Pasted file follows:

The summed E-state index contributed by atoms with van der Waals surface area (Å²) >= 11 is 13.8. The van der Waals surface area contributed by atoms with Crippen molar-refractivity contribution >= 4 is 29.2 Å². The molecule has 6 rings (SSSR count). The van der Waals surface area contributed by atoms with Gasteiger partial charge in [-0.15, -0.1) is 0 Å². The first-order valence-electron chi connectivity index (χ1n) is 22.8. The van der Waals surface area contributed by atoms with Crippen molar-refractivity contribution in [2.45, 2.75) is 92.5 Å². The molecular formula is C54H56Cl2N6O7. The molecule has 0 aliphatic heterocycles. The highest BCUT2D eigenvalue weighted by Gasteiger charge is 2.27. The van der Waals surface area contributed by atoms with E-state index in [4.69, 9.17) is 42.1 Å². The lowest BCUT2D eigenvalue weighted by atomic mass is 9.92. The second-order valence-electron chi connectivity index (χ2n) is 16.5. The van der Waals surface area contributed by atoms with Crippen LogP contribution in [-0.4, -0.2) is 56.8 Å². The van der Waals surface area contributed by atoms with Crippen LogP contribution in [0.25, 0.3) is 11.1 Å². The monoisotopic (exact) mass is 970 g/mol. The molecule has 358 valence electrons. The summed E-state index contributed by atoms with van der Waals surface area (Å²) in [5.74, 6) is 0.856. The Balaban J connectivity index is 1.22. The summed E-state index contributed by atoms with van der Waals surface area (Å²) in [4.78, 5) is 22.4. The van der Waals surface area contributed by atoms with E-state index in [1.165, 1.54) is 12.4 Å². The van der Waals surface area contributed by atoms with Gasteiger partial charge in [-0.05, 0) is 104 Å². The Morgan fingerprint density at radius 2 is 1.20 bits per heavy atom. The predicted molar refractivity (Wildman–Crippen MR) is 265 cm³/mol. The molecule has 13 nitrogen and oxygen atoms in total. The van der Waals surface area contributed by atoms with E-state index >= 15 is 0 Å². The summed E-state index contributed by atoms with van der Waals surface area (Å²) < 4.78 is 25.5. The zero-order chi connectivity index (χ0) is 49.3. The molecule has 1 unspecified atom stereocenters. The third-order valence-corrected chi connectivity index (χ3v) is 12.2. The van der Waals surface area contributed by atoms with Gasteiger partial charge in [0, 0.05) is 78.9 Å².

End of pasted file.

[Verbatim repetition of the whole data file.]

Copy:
The summed E-state index contributed by atoms with van der Waals surface area (Å²) >= 11 is 13.8. The van der Waals surface area contributed by atoms with Crippen molar-refractivity contribution >= 4 is 29.2 Å². The molecule has 6 rings (SSSR count). The van der Waals surface area contributed by atoms with Gasteiger partial charge in [-0.15, -0.1) is 0 Å². The first-order valence-electron chi connectivity index (χ1n) is 22.8. The van der Waals surface area contributed by atoms with Crippen molar-refractivity contribution in [2.45, 2.75) is 92.5 Å². The molecular formula is C54H56Cl2N6O7. The molecule has 0 aliphatic heterocycles. The highest BCUT2D eigenvalue weighted by Gasteiger charge is 2.27. The van der Waals surface area contributed by atoms with E-state index in [4.69, 9.17) is 42.1 Å². The lowest BCUT2D eigenvalue weighted by atomic mass is 9.92. The second-order valence-electron chi connectivity index (χ2n) is 16.5. The van der Waals surface area contributed by atoms with Crippen LogP contribution in [-0.4, -0.2) is 56.8 Å². The van der Waals surface area contributed by atoms with Crippen LogP contribution in [0.25, 0.3) is 11.1 Å². The monoisotopic (exact) mass is 970 g/mol. The molecule has 358 valence electrons. The summed E-state index contributed by atoms with van der Waals surface area (Å²) in [5.74, 6) is 0.856. The Balaban J connectivity index is 1.22. The summed E-state index contributed by atoms with van der Waals surface area (Å²) in [4.78, 5) is 22.4. The van der Waals surface area contributed by atoms with E-state index in [1.165, 1.54) is 12.4 Å². The van der Waals surface area contributed by atoms with Gasteiger partial charge in [-0.05, 0) is 104 Å². The Morgan fingerprint density at radius 2 is 1.20 bits per heavy atom. The predicted molar refractivity (Wildman–Crippen MR) is 265 cm³/mol. The molecule has 13 nitrogen and oxygen atoms in total. The van der Waals surface area contributed by atoms with E-state index >= 15 is 0 Å². The summed E-state index contributed by atoms with van der Waals surface area (Å²) < 4.78 is 25.5. The zero-order chi connectivity index (χ0) is 49.3. The molecule has 1 unspecified atom stereocenters. The third-order valence-corrected chi connectivity index (χ3v) is 12.2. The van der Waals surface area contributed by atoms with Gasteiger partial charge in [0, 0.05) is 78.9 Å².